Meanwhile, back in the library

 This week’s picks:  10th December 2018

Among this week’s picks from Meanwhile, Back in the Library, you’ll find:  hardboiled cops taking on danger, corruption and new forms of life in a near-future, cyberpunk  Japan; a series of ultra-minimalist cartoons in which the inanimate often takes on a personality; and a picture book that really puts some of the miserable weather we’ve had lately into perspective.

Meanwhile, Back in the Library is an exhibition about comics, graphic novels and cartooning: every week, our librarians will suggest three picks from the many comics in the library.

This week’s picks are:

Sequential Drawings: The New Yorker Series  by Richard McGuire
Richard McGuire regularly produced a series of small, simple drawings for the New Yorker Magazine, intended as spot illustrations to fill page layouts. Composed of a few black and white lines but full of personality, humour and wit, some were simple collections of related images, such as interesting hats or scenes from the daily life of a pigeon: but others told ingenious short comics stories over the course of the magazine, such as the misadventures a flamingo with an umbrella, an unfolding of frames-within-frames, or a love triangle in the cutlery drawer.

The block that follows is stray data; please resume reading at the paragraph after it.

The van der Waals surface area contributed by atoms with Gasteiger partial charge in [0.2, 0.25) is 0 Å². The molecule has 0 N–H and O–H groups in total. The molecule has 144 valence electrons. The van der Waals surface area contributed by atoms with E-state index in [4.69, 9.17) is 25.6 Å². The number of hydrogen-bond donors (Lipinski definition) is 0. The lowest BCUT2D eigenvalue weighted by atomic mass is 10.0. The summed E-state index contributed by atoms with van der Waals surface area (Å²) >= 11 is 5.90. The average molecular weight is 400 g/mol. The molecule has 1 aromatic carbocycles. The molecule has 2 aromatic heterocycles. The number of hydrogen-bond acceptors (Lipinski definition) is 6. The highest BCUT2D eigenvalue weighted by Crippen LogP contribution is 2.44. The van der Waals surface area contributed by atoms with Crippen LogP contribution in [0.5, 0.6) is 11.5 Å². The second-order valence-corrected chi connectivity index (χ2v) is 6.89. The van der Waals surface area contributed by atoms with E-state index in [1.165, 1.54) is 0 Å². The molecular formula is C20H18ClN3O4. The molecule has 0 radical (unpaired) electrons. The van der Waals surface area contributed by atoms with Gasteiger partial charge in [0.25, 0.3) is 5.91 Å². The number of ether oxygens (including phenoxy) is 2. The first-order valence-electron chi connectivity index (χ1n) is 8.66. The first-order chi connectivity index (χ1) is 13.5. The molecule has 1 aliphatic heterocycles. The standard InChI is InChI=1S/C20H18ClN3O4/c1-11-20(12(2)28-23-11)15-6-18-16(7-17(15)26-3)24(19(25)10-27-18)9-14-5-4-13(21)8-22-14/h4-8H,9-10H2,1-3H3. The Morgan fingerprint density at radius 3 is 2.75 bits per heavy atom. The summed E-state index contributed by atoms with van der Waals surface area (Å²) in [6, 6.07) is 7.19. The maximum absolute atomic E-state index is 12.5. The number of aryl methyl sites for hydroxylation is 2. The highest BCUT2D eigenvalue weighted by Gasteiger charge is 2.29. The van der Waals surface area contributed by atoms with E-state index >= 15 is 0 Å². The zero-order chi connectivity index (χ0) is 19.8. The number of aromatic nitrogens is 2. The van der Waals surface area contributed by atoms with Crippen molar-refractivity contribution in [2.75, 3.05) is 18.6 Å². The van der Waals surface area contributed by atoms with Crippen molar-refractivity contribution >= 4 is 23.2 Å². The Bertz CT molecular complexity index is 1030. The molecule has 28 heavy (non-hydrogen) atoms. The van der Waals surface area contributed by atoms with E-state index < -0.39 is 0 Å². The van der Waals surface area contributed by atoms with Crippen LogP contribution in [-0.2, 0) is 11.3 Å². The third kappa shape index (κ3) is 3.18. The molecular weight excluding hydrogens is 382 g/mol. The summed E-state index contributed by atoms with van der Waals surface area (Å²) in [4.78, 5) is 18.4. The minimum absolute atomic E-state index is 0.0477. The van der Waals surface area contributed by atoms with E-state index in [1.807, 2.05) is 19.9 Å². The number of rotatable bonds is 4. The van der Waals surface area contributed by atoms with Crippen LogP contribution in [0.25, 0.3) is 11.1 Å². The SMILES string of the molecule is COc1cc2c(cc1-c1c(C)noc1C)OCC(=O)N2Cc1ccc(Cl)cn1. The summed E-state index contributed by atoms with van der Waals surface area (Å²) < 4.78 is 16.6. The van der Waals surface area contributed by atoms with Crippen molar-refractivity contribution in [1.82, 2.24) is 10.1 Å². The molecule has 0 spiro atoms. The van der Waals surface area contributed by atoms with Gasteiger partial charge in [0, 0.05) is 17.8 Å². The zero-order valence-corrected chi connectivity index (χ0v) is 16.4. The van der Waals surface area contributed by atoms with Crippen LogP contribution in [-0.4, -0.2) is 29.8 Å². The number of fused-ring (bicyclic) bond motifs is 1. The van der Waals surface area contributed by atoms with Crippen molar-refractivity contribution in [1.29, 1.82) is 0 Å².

Thunder & Lightning: Weather Past, Present, Future by Lauren Redniss
Gorgeously illustrated with different printmaking techniques, this picture book for adults is a fascinating miscellany that takes a look at odd corners of the science and sociology of weather and climate, from the citizens of the frozen island of Svalbard and Vietnam War-era experiments in weaponised weather, to the world-wide spread of wildfires and Walden Pond’s role in the international ice trade in the time of Thoreau.

The Ghost in the Shell by Shirow Masamune
An influential early 1990s cyberpunk manga, this is a mercilessly terse and fast-paced series, often focused on the action and hardware to the point of near-incomprehensibility- as witnessed by the contrast between the often cartoonish characters and lovingly-drawn tech- but it explores numerous intriguing science fiction ideas along the way. The recent live-action film adaptation disappeared into obscurity and accusations of white-washed casting; but the earlier, rather beautiful anime adaptation is justly famous, and draws many plot-points and scenarios directly from the manga

You can find more comics and graphic novels in stock at Sheffield Hallam on our exhibition reading list.